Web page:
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Training triumph for new riders as rogue instructors shut down

Published: 29 January 2020

Updated: 31 January 2020

The DVSA have shut down more than 100 rogue motorcycle trainers who have been delivering sub-standard training to new motorcyclists.

As a result of their work 18 approved training bodies and 105 riding instructors have had their licence revoked, preventing them from teaching. In some of the worst cases, the DVSA found that instructors had been selling CBT certificates to people without delivering any training, while some training bodies had been found to have issued certificates on days when they were closed.

"A lifetime of safe riding" - DVSA Chief

The campaign was part of a considered approach to improving the quality of motorcycle training, with a view to turning more new bikers into full licence holders. The policy has been pushed heavily by the DVSA’s Chief Examiner, Mark Winn, who is a lifelong biker himself.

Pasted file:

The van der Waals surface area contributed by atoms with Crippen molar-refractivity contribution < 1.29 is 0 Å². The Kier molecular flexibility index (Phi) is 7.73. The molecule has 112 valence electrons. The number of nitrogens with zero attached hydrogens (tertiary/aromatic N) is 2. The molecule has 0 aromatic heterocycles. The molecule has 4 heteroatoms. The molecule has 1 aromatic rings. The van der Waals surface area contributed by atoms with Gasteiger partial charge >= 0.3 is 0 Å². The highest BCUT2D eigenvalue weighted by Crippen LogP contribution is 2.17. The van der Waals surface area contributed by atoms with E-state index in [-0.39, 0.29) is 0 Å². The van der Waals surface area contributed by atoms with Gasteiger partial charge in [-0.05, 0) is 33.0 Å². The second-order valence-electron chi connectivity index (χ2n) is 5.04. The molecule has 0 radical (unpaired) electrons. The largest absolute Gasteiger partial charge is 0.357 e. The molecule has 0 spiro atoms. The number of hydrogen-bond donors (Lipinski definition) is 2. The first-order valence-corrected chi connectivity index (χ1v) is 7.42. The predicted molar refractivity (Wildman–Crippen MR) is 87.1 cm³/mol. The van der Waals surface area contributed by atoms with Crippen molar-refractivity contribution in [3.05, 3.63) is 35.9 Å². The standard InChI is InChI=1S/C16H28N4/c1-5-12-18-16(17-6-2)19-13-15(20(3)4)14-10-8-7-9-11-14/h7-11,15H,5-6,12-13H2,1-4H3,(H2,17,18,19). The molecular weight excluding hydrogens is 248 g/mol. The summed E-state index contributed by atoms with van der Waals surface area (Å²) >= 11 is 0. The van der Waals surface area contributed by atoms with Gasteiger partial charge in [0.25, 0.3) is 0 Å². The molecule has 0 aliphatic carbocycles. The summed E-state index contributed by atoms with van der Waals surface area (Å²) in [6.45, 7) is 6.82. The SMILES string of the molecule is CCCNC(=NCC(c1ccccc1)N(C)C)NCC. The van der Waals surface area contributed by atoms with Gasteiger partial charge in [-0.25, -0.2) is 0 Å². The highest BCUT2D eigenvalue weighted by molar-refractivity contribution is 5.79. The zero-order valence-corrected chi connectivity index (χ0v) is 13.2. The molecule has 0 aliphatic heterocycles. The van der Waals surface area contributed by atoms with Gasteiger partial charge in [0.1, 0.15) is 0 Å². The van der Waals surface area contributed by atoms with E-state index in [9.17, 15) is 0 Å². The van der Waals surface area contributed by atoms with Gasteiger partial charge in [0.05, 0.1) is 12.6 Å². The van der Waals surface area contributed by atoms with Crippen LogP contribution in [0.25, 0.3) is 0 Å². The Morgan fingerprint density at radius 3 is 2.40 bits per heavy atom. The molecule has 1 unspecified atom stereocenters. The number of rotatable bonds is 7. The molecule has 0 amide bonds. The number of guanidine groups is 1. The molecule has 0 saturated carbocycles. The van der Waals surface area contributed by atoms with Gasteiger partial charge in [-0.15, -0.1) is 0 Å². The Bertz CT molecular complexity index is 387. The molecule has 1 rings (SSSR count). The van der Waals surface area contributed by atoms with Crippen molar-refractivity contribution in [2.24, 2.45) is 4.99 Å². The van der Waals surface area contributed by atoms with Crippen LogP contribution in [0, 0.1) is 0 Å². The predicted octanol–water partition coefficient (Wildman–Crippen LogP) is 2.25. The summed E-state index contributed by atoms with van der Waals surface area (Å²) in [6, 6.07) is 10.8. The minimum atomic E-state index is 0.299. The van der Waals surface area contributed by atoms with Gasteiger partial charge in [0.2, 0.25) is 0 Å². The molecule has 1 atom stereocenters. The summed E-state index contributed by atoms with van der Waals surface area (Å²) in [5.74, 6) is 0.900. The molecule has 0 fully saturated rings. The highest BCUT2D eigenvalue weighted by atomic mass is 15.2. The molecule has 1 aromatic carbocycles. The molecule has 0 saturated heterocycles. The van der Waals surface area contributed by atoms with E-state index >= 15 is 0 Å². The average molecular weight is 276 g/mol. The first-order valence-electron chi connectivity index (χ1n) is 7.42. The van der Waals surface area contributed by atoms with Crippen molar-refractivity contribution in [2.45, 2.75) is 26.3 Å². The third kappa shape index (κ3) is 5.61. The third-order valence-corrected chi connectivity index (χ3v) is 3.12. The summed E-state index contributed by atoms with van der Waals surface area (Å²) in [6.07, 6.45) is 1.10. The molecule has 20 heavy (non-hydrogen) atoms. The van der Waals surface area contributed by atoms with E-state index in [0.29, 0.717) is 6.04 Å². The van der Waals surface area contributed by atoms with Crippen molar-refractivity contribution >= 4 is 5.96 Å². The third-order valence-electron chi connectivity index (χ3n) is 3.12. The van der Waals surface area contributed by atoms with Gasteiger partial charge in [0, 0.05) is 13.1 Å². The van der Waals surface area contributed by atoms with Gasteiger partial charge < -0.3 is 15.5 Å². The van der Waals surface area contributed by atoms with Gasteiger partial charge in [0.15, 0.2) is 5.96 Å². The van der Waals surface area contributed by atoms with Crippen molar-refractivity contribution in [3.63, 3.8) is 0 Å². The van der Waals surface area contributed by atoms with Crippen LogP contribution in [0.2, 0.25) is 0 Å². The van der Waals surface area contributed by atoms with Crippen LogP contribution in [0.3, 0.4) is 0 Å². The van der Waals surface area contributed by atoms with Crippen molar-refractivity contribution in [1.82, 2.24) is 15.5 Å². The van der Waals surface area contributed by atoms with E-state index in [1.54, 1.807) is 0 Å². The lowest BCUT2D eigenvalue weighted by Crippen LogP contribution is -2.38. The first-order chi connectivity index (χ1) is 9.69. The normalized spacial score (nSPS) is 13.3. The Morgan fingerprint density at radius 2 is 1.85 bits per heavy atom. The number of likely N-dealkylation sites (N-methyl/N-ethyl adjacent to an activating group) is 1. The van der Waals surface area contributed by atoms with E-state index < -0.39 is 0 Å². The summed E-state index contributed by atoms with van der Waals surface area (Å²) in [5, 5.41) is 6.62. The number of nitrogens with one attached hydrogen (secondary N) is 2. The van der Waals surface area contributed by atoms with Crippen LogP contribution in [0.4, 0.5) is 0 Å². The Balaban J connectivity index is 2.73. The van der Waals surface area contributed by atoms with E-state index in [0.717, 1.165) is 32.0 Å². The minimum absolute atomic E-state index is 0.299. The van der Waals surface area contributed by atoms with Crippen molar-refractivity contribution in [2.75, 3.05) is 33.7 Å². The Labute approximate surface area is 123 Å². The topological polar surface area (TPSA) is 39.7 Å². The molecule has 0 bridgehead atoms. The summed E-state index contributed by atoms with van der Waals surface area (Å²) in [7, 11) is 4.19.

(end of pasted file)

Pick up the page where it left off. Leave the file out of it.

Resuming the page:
"The DVSA’s priority is to help everyone through a lifetime of safe riding," said Winn. "Too many motorcyclists are killed or injured on our roads every year, so it is vital they have the right training to help keep them safe on Britain’s roads.

"We are determined to rid the industry of rogue trainers who are not delivering the correct training or flagrantly breaking the rules and will take action against anyone we find to be putting lives at risk."

To see the quality of the training, the DVSA sent out enforcement staff to do more than 600 standards checks and over 160 compliance checks in the last year. Their investigative work has seen 4% of the 505 approved training bodies removed from the official register. The DVSA said that nearly 5,500 motorcyclists were injured in 2018 and more than 350 killed, and that teaching motorcyclists the skills they need to ride safely is key to reducing this number.

As well as the quality of the training the DVSA examiners also looked at the condition of the motorcycles, clothing and helmets they gave to students, their documentation as well as their record keeping. It is the DVSA’s hope in the long term to do more work to digitise the CBT process, as well as have an online directory of approved instructors, with a grading system to indicate the quality of training students can expect to receive.

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